Corrupt New Orleans politician Aaron Broussard enters federal prison in North Carolina Monday after being convicted of a rash of charges of fraud and bribery, some with connections to businesses and property he owned or managed in the Kempt Wilderness in Nova Scotia. He was sentenced to three years, ten months in a minimum security facility.
In a TV interview over the weekend, Broussard described how he entered politics forty years ago fighting the political machine and “good old boy” system, only to become the poster child for political corruption in a notably corrupt town. Broussard was president of Jefferson Parish, the largest in the state. “I’m leaving politics as a good old boy in disgrace,” Broussard told reporter Travers Mackel.
Broussard’s criminal case involved several charges, of which he insisted he was innocent and would fight to the end.
He finally admitted in court to scheming in 2003 to give his then-girlfriend — later his wife — a public job for which she was not qualified and at which she rarely appeared. He also confessed that he took bribe payments totaling $66,000 to help steer public contracts to a Kenner businessman. His ex-wife, his chief administrative officer, his parish attorney and the businessman also pleaded guilty to federal charges.
“If you’re involved in a scandal, then you wear the scarlet letter for the rest of your life, and beyond the grave,” Broussard told another reporter. “I regret every single act and thing that I did that leads me to walk into the prison gates on Monday.”
In her own case, Broussard’s ex-wife, Karen Broussard Parker, testified that Broussard took hundreds of thousands of dollars from contractors doing business with the Parish and used a holding company to generate funds from vacation properties he owned in the Kempt Wilderness in Nova Scotia. Court documents show Broussard owned 50 percent of a company called Public Works Investments and 16.65 percent of Kempt Wilderness Lodge Services, registered in Yarmouth County and described as companies that developed and managed rental properties.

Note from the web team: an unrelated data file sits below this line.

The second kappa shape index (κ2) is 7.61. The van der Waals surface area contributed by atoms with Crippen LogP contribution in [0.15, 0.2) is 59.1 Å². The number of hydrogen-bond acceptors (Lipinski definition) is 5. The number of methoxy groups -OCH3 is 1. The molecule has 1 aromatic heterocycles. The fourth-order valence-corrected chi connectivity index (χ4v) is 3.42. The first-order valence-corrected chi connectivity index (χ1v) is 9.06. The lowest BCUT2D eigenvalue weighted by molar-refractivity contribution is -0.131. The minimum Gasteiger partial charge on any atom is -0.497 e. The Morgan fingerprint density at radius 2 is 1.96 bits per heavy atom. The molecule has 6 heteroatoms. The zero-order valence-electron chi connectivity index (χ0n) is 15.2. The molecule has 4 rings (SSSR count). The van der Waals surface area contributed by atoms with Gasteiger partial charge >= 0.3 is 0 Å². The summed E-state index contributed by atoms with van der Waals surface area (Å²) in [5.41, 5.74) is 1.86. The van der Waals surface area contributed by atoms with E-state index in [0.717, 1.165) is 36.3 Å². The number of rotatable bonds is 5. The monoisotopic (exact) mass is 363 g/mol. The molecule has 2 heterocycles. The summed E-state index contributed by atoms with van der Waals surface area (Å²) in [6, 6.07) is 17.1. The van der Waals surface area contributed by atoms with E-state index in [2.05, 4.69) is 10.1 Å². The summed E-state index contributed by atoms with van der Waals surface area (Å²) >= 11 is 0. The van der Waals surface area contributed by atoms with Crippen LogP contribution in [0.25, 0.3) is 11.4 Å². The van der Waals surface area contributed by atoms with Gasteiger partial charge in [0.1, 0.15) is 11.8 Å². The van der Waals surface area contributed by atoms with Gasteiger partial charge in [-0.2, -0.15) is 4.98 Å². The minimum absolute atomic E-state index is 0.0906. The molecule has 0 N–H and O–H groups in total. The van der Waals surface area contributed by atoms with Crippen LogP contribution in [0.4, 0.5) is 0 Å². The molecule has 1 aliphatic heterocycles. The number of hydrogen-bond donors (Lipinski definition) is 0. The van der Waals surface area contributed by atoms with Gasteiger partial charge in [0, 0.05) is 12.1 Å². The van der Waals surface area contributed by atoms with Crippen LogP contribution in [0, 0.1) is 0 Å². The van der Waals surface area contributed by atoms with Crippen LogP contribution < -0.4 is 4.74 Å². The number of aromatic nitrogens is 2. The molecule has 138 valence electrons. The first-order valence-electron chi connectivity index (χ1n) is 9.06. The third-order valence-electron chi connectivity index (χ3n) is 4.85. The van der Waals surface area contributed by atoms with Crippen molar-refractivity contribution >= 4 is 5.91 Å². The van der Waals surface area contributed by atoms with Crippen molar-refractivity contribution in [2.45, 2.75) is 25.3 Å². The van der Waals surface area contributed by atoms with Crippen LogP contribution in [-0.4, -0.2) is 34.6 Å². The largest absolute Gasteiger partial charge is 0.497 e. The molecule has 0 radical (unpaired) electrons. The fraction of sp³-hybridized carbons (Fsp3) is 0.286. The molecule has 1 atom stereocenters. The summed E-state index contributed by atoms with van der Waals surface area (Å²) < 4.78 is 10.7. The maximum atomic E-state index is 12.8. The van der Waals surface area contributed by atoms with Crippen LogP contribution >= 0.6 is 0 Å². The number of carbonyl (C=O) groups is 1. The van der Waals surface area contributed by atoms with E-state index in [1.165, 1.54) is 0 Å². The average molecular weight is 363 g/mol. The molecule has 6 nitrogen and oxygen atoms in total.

Broussard’s alleged connection to award-winning Trout Point Lodge in the Kempt wilderness has been at the root of several other law suits filed in Nova Scotia and Louisiana, at least one of which is still ongoing. Two of the legal actions resulted in retractions by Louisiana media firms, one was settled out of court and one resulted in a $400,000-plus judgement for Trout Point Lodge and its owners against Mississippi political blogger Doug Handshoe. A U.S. court turned back the effort to have the judgement enforced, saying that an acceptable standard of proof had not been met. “The judgment of the Canadian court is unenforceable in the United States because Canadian law provides less stringent protections for freedom of speech than United States laws and Handshoe would not have been found liable for defamation in a domestic court.”
Trout Point Lodge and its owners have been named among a long list of “coconspirators” in a major political corruption law suit in New Orleans and Handshoe has been named in a separate suit brought by Trout Point partner Danny Abel, who once practiced law along side Broussard. Handshoe has maintained that the law suits brought against him by figures connected to Louisiana corruption cases are designed to prevent him from or punish him for reporting the details of that corruption.
Publisher’s note: Trout Point Lodge and its owners have reportedly been amended out of the Concrete Busters lawsuit.